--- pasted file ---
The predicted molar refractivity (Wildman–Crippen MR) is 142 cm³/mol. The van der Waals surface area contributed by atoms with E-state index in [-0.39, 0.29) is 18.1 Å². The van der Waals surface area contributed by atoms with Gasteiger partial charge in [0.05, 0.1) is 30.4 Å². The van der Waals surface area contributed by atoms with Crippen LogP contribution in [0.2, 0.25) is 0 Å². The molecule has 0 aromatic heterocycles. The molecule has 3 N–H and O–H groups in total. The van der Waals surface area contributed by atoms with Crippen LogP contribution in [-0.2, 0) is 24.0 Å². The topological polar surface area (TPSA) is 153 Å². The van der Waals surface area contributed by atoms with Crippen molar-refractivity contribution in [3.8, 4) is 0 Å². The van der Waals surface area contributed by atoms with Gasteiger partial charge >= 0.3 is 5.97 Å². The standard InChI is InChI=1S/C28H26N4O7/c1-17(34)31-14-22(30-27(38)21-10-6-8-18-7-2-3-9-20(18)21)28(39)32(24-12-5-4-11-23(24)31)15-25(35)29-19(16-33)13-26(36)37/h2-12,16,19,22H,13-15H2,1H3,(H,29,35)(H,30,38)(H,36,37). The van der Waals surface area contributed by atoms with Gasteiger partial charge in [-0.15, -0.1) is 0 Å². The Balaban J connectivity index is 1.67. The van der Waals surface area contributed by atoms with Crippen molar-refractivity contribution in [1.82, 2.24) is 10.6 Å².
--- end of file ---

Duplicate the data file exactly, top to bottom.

The predicted molar refractivity (Wildman–Crippen MR) is 142 cm³/mol. The van der Waals surface area contributed by atoms with E-state index in [-0.39, 0.29) is 18.1 Å². The van der Waals surface area contributed by atoms with Gasteiger partial charge in [0.05, 0.1) is 30.4 Å². The van der Waals surface area contributed by atoms with Crippen LogP contribution in [0.2, 0.25) is 0 Å². The molecule has 0 aromatic heterocycles. The molecule has 3 N–H and O–H groups in total. The van der Waals surface area contributed by atoms with Crippen LogP contribution in [-0.2, 0) is 24.0 Å². The topological polar surface area (TPSA) is 153 Å². The van der Waals surface area contributed by atoms with Crippen molar-refractivity contribution in [3.8, 4) is 0 Å². The van der Waals surface area contributed by atoms with Gasteiger partial charge >= 0.3 is 5.97 Å². The standard InChI is InChI=1S/C28H26N4O7/c1-17(34)31-14-22(30-27(38)21-10-6-8-18-7-2-3-9-20(18)21)28(39)32(24-12-5-4-11-23(24)31)15-25(35)29-19(16-33)13-26(36)37/h2-12,16,19,22H,13-15H2,1H3,(H,29,35)(H,30,38)(H,36,37). The van der Waals surface area contributed by atoms with Gasteiger partial charge in [-0.15, -0.1) is 0 Å². The Balaban J connectivity index is 1.67. The van der Waals surface area contributed by atoms with Crippen molar-refractivity contribution in [1.82, 2.24) is 10.6 Å².